Order is a sequential pattern.  The start is labeled 'first', the next thing is labeled 'second', and so on.  In literate societies the words or sounds for the alphabet are one of the first patterns taught to children using order.  Typically a mnemonic device, often a song, is used to facilitate learning the sound of each letter. Perhaps it is the sequential-ness of teaching the alphabet that triggers parents to teach numbers by counting.  Regardless, the correlation between first and one, second and two, third and three, and so on is extremely difficult for a child to discriminate between when the symbols used for both are nearly identical.  First usually has a period or parenthesis after the one: 1. or 1).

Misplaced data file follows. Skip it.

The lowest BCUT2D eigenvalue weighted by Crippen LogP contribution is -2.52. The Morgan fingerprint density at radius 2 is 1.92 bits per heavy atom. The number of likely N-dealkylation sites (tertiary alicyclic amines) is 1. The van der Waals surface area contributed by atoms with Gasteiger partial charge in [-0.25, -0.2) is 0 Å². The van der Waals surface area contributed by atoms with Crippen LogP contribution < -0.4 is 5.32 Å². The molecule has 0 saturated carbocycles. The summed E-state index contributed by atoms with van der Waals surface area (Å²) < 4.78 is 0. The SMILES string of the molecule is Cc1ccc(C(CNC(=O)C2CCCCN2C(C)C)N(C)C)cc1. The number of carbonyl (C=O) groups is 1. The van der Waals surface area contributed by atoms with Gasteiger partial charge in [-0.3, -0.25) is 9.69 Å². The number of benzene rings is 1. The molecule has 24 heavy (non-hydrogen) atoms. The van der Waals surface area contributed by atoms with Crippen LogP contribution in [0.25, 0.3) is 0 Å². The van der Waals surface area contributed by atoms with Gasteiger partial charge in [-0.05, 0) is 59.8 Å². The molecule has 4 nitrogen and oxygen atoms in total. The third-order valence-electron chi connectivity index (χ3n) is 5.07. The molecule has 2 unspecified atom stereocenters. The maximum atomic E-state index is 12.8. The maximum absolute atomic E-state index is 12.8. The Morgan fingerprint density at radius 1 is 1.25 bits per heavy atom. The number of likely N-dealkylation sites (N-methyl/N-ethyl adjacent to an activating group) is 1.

Another consequence of using the concept of order when teaching numbers is that order is the foundational concept of process:  perform step one, perform step to, etc..  This takes mental effort to memorize the steps, not unlike the mental effort, and painful memories for some, to learn the alphabet. Learning numbers by counting, subjects the child to a painful memorization process which erroneously lays the foundation that learning anything to do with numbers can be painful.